Handbook of Independent Journalism (7-End) : Ethics and Law

Reporters and photographers may be told explicitly that they cannot manipulate or “stage” the news by asking people to do something for a story that they would not do ordinarily.

Reporters may not be allowed to conceal their identities to get a story, unless there is a clear and compelling public interest in the information and it cannot be obtained any other way.

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A television station may explicitly forbid the use of hidden cameras or surreptitious recording in gathering the news, unless a manager approves it for public-interest reasons.

With the advent of digital photography, new standards have been added to prohibit altering photographs or video in a way that could mislead the audience.

Several high-profile incidents contributed to these new policies, including a photograph on the cover of National Geographic magazine in the 1980s that digitally moved the famous Pyramids of Giza in Egypt closer together.

Many of the regulations in newsroom codes of conduct address issues of journalistic independence.

To avoid even the appearance of a conflict of interest, reporters may be forbidden to own stock or have a personal interest in companies they cover.

Journalists may not be allowed to take a public position on a political issue or openly support a candidate for office.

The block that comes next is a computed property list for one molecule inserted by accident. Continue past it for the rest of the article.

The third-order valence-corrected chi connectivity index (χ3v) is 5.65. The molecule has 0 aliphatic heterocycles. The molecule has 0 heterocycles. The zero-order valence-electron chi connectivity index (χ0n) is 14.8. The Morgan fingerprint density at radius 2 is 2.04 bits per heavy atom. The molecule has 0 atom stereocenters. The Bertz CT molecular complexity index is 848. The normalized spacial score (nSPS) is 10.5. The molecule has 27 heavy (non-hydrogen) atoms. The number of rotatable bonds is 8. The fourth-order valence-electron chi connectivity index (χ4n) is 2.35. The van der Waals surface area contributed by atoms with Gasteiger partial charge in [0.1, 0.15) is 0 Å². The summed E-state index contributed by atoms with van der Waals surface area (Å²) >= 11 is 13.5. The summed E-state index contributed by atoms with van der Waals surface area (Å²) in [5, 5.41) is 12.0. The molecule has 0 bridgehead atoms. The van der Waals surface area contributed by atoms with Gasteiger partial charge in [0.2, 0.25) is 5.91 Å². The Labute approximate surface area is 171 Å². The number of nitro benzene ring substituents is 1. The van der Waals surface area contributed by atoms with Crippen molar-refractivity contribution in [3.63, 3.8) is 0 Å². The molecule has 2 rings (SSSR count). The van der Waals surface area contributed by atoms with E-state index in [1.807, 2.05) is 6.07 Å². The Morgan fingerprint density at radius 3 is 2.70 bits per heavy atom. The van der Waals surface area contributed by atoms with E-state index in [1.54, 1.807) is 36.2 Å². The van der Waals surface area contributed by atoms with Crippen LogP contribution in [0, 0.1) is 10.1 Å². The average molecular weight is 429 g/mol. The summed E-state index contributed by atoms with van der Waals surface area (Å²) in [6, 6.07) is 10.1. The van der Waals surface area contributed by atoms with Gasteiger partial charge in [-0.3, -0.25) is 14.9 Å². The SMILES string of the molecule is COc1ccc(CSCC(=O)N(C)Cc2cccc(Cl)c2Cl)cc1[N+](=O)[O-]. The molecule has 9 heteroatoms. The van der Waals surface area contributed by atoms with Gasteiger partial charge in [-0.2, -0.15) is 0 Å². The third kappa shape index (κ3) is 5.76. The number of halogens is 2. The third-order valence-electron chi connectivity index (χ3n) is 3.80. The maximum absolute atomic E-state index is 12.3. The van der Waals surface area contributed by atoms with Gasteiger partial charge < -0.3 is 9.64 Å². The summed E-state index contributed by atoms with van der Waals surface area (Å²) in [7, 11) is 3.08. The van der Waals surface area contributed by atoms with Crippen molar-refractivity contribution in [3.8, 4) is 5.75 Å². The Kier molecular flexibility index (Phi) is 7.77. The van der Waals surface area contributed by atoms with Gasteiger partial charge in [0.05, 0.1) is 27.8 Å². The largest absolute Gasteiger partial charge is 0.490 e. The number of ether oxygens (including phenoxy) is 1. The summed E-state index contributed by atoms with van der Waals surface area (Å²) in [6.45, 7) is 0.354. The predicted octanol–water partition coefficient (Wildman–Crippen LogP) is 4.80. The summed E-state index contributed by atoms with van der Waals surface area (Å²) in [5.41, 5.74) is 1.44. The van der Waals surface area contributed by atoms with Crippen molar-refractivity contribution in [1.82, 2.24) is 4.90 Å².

The news organization may prohibit journalists from having a business relationship with any news source, or from doing any outside work for pay unless approved by a manager.

The ethics policy of the Detroit Free Press, an American newspaper in the state of Michigan, clearly spells out what the newspaper will and will not do.

It prohibits paying sources for news and says that sources will not be allowed to review material before publication.

The Canadian Broadcasting Company (CBC) has a lengthy standards manual that requires employees to refuse any gifts that may appear to influence a CBC decision; only modest gifts of goodwill or hospitality offered during the conduct of normal business may be accepted.

CBC employees may not accept offers of free travel or accommodations in order to cover a story.

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